I sat back and tired to relax. I have no fear of needles, but for some reason it was hard to get my muscles to stop tensing as the phlebotomist prepped my arm. It took some time for her to see a vein. She had to retighten the band around my upper arm several times while I squeezed a ball. When a vein showed up, she hit it with one prick.
The pain was bearable. Pain during blood donation should only occur at the moment of the prick. After that, one should feel only slight discomfort. I didn’t know that at the time, so I didn’t complain when the pain didn’t stop.
At first I thought, maybe it takes a little longer than I assumed. Then I thought, maybe it’s supposed to feel like this. I looked around the room and wondered why everyone else looked so calm and tranquil when my arm felt like a pen was jammed in it.
Looking back, if I was more informed I would have let the phlebotomist know what I was feeling, and something could have been adjusted to be more comfortable.
Instead, I decided I needed to toughen up. When the phlebotomist asked me how I felt, I said, “OK. It hurts a little more than I expected. I guess the pain has dropped some after the initial prick.”
That was a mistake. Probably sensing I was tense, the phlebotomist stayed next to me and monitored the donation. I looked at the other side of the room and tried to breathe regularly while thinking, “I’m saving lives. I’m saving lives. I’m saving lives.”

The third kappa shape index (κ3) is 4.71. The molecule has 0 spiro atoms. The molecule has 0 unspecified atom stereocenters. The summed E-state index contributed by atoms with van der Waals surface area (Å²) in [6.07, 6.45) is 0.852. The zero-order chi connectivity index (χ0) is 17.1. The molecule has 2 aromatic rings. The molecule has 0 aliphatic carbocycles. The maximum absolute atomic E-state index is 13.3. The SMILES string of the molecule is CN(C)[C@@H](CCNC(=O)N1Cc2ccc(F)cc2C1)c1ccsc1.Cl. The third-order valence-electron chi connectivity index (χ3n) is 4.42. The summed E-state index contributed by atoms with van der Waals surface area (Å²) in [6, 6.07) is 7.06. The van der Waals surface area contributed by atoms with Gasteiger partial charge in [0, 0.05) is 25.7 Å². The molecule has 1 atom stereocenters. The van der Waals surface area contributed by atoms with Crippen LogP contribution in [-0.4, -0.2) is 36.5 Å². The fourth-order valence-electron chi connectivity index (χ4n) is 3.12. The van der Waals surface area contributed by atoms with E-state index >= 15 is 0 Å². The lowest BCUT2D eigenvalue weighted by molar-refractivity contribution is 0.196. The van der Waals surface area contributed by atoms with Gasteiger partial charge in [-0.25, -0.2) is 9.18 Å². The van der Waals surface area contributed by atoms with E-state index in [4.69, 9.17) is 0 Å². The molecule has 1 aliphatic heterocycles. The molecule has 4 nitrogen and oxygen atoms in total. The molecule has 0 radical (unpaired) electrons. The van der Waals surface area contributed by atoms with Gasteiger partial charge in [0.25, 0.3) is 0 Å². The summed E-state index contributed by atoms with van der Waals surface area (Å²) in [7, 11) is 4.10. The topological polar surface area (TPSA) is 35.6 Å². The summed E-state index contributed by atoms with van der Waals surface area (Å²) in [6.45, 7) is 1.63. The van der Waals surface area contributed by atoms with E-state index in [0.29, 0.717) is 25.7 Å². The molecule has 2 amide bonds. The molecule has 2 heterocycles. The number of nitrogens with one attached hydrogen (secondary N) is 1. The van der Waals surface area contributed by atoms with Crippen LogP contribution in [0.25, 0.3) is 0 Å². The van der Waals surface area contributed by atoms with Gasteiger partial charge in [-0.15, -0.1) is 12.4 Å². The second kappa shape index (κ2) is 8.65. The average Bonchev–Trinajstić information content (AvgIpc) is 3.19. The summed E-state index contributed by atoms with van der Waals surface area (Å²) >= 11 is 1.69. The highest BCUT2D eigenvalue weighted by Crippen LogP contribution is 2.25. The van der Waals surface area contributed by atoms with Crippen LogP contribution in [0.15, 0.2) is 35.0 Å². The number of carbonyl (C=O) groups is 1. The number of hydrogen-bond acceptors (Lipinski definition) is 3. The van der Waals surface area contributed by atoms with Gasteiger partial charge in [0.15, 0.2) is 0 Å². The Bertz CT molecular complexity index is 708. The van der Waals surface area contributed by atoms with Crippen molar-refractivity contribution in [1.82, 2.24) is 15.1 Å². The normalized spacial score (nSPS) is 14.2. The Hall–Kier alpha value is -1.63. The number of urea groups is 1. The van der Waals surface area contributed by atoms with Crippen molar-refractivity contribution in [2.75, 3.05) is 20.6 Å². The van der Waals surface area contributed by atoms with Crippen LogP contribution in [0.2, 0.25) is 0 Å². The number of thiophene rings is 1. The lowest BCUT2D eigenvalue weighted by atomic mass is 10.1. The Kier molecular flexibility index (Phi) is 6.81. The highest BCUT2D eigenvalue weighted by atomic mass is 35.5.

Suddenly the pain was gone. I was completely relaxed. Then I was writing this article – or so I thought.
In reality, I had fainted. Almost every phlebotomist in the room had gathered around me. Cameron heard my name being called from the waiting area and peeked over to see what was going on. About this time my dreams were being disturbed. I was just like a person reviving in the movies, minus seeing stars. My eyes strained to open. Three faded faces with blurry surroundings appeared. The unknown faces came into focus. Muffled noise sharpened into my name being spoken calmly by three different voices. Finally, the fuzzy surroundings of the room cleared and I realized where I was and who surrounded me. I looked down to see the needle had already been removed.